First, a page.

If Russell had a map of the mountain, she’d go to Tess Morley’s place the next day.
That night Bernice Hawley barely responded to Helen’s greeting as the two met in the entertainment hall – jealous because Helen had been with Steve. Helen only smiled and looked about the room.
Mrs. Hawley sat in a corner with Mrs. Carter, who was leaning forward, screening her mouth with one hand and looking furtively about as she talked. Helen wondered who the victim of the moment might be.
She learned a moment later when she walked toward the fireplace and caught the words: “Dr. Grosbeck – the night she came – her husband.” Fred had evidently made quite a stir, that night of her arrival.
She dreaded her first meeting with him. Of course he would make himself a missionary to try to bring about a reconciliation between her and George.
“Mrs. Carter was just telling me that Dr. Grosbeck is a friend of yours and that he thought your husband must be with you the night you came,” Mrs. Hawley said. “A man should think twice before letting as pretty a wife as you go so far away without him. I live in Salt Lake City, but I don’t trust that bald-headed old man of mine out here alone.”
The dance music started. There was a stir about the door as Tess Morley entered. She was instantly surrounded by men and boys.
“I should like to meet Miss – or is it Mrs. Morley,” Helen told Russell. He seemed surprised.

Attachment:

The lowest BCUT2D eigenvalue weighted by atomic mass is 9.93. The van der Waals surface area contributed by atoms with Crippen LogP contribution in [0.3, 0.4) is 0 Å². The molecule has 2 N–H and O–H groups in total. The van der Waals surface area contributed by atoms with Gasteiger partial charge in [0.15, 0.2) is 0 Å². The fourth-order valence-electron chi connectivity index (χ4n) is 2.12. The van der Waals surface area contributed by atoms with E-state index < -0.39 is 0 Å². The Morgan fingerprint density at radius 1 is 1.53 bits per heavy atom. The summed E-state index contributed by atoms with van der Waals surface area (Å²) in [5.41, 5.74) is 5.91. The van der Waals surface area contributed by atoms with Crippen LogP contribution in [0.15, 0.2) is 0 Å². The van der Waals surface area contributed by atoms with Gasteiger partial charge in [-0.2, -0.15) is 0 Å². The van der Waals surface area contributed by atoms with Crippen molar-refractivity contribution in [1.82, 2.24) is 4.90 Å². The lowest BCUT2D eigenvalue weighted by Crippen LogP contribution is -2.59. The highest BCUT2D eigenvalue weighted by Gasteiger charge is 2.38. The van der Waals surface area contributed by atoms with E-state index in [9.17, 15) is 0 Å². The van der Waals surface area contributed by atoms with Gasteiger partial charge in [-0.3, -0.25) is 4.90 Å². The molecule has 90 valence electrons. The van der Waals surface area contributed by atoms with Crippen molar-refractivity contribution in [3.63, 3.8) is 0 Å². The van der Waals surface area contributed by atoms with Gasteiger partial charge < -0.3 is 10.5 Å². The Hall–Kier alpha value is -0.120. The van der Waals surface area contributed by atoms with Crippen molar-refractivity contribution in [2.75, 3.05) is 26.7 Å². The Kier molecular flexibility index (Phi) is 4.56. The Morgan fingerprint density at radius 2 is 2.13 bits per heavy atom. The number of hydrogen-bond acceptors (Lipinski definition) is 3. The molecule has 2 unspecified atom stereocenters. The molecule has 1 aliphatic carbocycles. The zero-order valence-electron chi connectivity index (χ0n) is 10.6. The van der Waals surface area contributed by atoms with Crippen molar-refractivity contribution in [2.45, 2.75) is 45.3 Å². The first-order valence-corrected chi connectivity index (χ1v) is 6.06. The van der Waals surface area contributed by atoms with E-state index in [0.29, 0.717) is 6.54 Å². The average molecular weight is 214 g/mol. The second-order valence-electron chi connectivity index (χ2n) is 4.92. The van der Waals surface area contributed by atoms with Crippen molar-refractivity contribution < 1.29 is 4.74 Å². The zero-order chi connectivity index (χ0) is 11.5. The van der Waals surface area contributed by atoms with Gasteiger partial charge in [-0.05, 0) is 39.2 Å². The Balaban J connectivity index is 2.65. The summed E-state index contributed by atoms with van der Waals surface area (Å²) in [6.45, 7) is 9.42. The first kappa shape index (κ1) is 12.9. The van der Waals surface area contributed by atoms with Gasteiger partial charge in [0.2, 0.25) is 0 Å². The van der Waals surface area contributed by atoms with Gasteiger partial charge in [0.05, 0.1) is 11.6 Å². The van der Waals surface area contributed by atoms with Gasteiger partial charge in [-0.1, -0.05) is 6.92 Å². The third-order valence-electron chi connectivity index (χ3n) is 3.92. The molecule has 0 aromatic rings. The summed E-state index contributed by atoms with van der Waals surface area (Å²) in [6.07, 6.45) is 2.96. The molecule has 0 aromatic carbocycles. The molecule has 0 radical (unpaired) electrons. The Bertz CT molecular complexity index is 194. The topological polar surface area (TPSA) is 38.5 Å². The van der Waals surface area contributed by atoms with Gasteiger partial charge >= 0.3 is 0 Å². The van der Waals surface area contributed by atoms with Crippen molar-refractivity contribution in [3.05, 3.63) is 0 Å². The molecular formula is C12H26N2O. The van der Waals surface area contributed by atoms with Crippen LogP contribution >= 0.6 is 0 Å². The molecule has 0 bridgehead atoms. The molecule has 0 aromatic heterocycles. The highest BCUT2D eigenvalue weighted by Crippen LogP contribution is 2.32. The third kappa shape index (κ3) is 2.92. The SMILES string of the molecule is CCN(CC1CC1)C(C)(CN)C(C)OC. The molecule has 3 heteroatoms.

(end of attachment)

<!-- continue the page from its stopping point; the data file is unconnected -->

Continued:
“Sure. Tess is an unusual person. The women all hate her like poison. But I guess that’s natural, when she’s so attractive to the men and can ride and rope with the best of them. And you ought to see the place she’s fixed up away out here in the sticks.”
“I should like to. Where is it?”
“Over in Aspen Flat – about twenty miles from here. Just a nice ride. You’ll have to get one of the fellows to take you over some day. Come on I’ll make you acquainted with her. You two might be friends.”
Tess’s black hair was parted in the middle and pinned severely back in a shining coil at the nape of her neck. Her skin was smooth and brown. She wore no rouge, but her lips, habitually parted in a smile that revealed white, even teeth, were painted a deep orange to match her earrings, bracelet, and nail polish. Her eyes, dark and heavily lashed, revealed her capacity for intense feeling either of love or hate.
“Hello, Wood,” she said. “Where are all the fellows?”
“Aren’t they all here?” he laughed, waving to the group about her.
She means Steve, thought Helen, and wondered why she resented the fact.
“This is Mrs. Latimer from Chicago, Tess. She is going to spend the summer with us, Mrs. Morley.”
The woman looked at Helen with cool indifference.
“How do you do.” She was about to turn to one of the men at her side when Helen said,
“I have heard so much of your unusual summer home, Mrs. Morley. I wonder if you won’t invite me out to see it sometime?”
Tess seemed surprised at her friendliness, but she did not respond. Instead she looked at her with an air of suspicion.
“I doubt if you would be interested, but come if you’d like to. It isn’t far.” But there was no cordiality in her forced invitation.
Helen, however, was determined not to be defeated in her new purpose. She must find out about Lon Dean, and how could she do it better than by becoming acquainted with his mother?
“I understand you have an unusual Indian woman for your housekeeper. Do you know, I have never seen a squaw?”